Spring in the New Garden

When we bought this little house it came with a garden. A big garden. A big, intimidating garden which used to be really well-tended and loved. I, on the other hand, have never gardened before and have no idea what I'm doing. This poor garden doesn't know what hit it.

So far I have spent a lot of time cleaning up; we have a maple tree in the backyard (oh, and another one in the front yard) and apparently the primary occupation of maple trees is to drop crap on you all year 'round: blossoms, maple keys, leaves. I can only assume that the maple syrup is by way of apology.

Blake's aunt J'Anne, the family gardener, was up a couple of weeks ago and we did a lot of work moving plants from the backyard to the front -- there are lots of plants near the back door where the deck will eventually be, and we are going to try and rescue as many of them as we can. We also weeded the front border, especially under the hedge. The hedge is doomed; I am going to get rid of it sometime in the next couple of years and plant something pretty in its place. But in the meantime it harbours a lot of crappy little weeds, and maple saplings. Stupid maple trees.

Since J'Anne was here I also added a bunch of hot pink impatiens to the front, mainly because Baba told me to. I think they will look nice once they fill out. They're cute now, but small.

In the back yard, I haven't done much; I am paralysed by the sheer size. I did plant a bunch of vegetables: zucchini, corn, sunflowers, and lettuce seeds, and squash, tomato, strawberry, basil, sage, lavender and mint plants. There are already what I thought were onions but I now suspect are garlic, as well as a huge patch of raspberries. So far I don't think anything that I have planted has, oh, say, grown at all, but Manuel's stuff (the previous owner) is doing fantastically. The previous owners had some serious green thumbs, considering that most of the garden gets at best partial sun. But then they were retired and by all accounts spent all their time gardening.

Other stuff that is growing from last year includes a glorious patch of ostrich ferns, some cosmos, violets, daylilies, a rose, bleeding heart, more ostrich ferns, sedum, daffodils, and some stuff which might be weeds. And lots of stuff which definitely is weeds; I have been preparing the ground on an as-needed basis, which means there are still lots of messy scrubby patches.

I am overwhelmed by the learning curve ahead of me; there seems to be so much you need to know to be a successful gardener. The nice thing, though, is that it's almost consequence-free. The worst that can happen is that I could buy a plant or some seeds and have them fail. No-one will be disappointed, no-one will get hurt, and I'll get to spend some time outside getting dirty.

Cordelia says...

Cordelia says "free four!" when there is something to be counted. "Free four babies!" "Free four cows!" She also knows six and eight. "Free four six eight!" That's when there are really a lot of whatever it is.

Cordelia says "Feen" for Delphine, and "Heeya" for Zaida, and "Dooya" for Cordelia.

Cordelia says "haavee" when something is hard, and "ow" when something hurts. If I am hurt she says "owwee Mommy" and then gives me a hug; she's very compassionate for a little person. She also likes to hug Delphine when she's sad, especially after they have had a fight.

Bike Week 2007.

Well, Bike Week 2007 has kicked off, and contrary to the first two years I took part, this year I actually got a pancake! Woo! My secret was sleeping in, so that I couldn't make it up to Yonge and Lawrence by 7:30, and instead heading straight to Yonge and Bloor for 8:00. On the downside, they didn't have any t-shirts larger than a medium, so I guess I'll need to lose a little weight before wearing the one I got. On the upside, I was totally at the front of the pack, and had a perfect view of Mayor Miller catching his front tire in something and going head-first over his handlebars! Very exciting, and he seemed to be fine, although he did have to trade his fancy new road bike in for an older mountain bike to complete the ride.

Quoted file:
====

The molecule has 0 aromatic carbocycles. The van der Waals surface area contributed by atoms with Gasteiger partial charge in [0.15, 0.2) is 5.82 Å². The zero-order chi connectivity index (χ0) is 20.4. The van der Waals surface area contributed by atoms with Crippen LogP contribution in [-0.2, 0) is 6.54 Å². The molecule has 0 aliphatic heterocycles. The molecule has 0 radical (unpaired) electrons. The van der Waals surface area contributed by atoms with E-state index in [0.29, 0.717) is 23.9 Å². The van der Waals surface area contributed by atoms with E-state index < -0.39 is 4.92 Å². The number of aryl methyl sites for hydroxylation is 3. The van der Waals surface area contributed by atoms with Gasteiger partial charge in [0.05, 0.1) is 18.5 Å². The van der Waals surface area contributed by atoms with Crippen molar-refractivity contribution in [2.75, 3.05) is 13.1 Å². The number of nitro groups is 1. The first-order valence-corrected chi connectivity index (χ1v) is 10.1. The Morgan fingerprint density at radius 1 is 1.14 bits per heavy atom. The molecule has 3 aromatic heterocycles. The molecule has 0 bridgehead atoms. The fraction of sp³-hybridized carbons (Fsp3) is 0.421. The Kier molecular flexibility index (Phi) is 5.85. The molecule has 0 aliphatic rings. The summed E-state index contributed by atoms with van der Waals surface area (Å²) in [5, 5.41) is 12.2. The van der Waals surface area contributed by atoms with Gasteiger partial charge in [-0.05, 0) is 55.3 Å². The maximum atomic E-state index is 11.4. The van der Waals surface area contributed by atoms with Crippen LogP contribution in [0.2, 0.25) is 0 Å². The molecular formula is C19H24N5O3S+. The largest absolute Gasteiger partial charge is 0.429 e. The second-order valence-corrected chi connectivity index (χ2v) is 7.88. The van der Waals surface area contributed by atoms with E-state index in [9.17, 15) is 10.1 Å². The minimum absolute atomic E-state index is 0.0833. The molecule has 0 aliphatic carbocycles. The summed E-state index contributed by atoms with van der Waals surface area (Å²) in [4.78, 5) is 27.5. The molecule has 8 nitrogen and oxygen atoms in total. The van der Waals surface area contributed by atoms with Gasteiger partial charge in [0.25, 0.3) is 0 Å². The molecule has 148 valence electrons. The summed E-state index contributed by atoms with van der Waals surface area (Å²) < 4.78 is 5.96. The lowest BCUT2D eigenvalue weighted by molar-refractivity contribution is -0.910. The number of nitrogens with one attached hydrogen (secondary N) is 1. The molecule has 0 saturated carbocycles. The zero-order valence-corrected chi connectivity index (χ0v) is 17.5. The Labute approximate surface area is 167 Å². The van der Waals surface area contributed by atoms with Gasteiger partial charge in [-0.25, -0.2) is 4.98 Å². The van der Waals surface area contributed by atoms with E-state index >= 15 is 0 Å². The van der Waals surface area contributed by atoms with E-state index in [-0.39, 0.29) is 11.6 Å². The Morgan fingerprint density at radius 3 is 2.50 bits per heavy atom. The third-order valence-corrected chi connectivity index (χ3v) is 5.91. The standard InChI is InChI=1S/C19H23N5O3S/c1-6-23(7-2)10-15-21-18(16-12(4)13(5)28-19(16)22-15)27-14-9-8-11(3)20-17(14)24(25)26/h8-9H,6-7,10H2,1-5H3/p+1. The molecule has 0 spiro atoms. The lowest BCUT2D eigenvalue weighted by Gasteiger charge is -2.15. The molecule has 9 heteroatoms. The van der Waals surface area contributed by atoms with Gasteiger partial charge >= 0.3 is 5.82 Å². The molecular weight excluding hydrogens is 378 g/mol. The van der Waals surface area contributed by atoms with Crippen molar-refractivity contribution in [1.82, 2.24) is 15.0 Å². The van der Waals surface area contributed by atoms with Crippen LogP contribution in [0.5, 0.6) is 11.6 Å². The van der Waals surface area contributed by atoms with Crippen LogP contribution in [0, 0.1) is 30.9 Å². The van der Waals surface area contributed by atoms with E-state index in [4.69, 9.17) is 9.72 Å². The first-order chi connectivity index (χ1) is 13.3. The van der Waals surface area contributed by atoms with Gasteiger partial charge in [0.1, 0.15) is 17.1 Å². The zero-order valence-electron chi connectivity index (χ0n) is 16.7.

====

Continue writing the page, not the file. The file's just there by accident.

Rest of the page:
What else... It was a nice ride in, the pancakes and croissant were pretty much as I expected them to be. The coffee was pretty sweet, though. I also picked up an apple and a bottle of water, but I haven't had them yet, so I don't know how they are. (The apple is a really nice dark shade of red, though, so I'm looking forward to it.) This year's t-shirt is much prettier than the previous two years, I feel. I got a couple of extra bike maps, and have distributed them among the people in my office who cycle. Uh, I guess that's about it.

Oh, and I need to get the new Bike Week logo in svg somehow... I would use the other bike logo I've got, but it's used in the post right below this one, and that seems kind of repetitive.

Thoughts from a cyclist in the rain.

After a certain point, you don't really get any wetter.
Even though it's really cold, and I'm totally soaking, it's not a bad ride.
Wow, it takes a long time to stop. (I already knew this, and I'm going way slower than I normally would, but that doesn't make it any less true.)
I could probably do with a new pair of biking gloves.
The headband I stole from Amy is working wonderfully, though.
I hereby transfer all the karma I got from giving my tires to Bike Pirates to the nice person in the car (a Beemer, even!) who let me turn left into the cemetary front of them.
Although, thinking about it, I might not have that much karma left, since I'm biking on the sidewalk. (Up Mount Pleasant beside the Cemetary. In this weather, there's no way I would feel safe on the road, and there aren't any cross roads or pedestrians, so I'm probably way safer than I would normally be on the sidewalk.) Mr. Walker, a bike lane down Mount Pleasant would be most appreciated.


Delphine just had her fourth birthday! To celebrate, Blake took the day off work and we had a nice quiet day together. We all went to the bike shop and Delphine got herself a new green bicycle! It's very pretty and she rides with verve and confidence, mainly because they have numerous pedalled vehicles at daycare. She also got a Playmobil house, which seemed exorbitant but I hope it will amuse her and Cordelia for years to come. Playmobil stuff is so cool.

Those were the main presents; in addition to that bounty she got a puzzle, a Little Red Riding Hood Cape, a bunch of books, some markers and paints... all kinds of things. I almost never buy her any toys apart from at Christmas and birthdays, so she gets buried under an avalanche of stuff twice a year.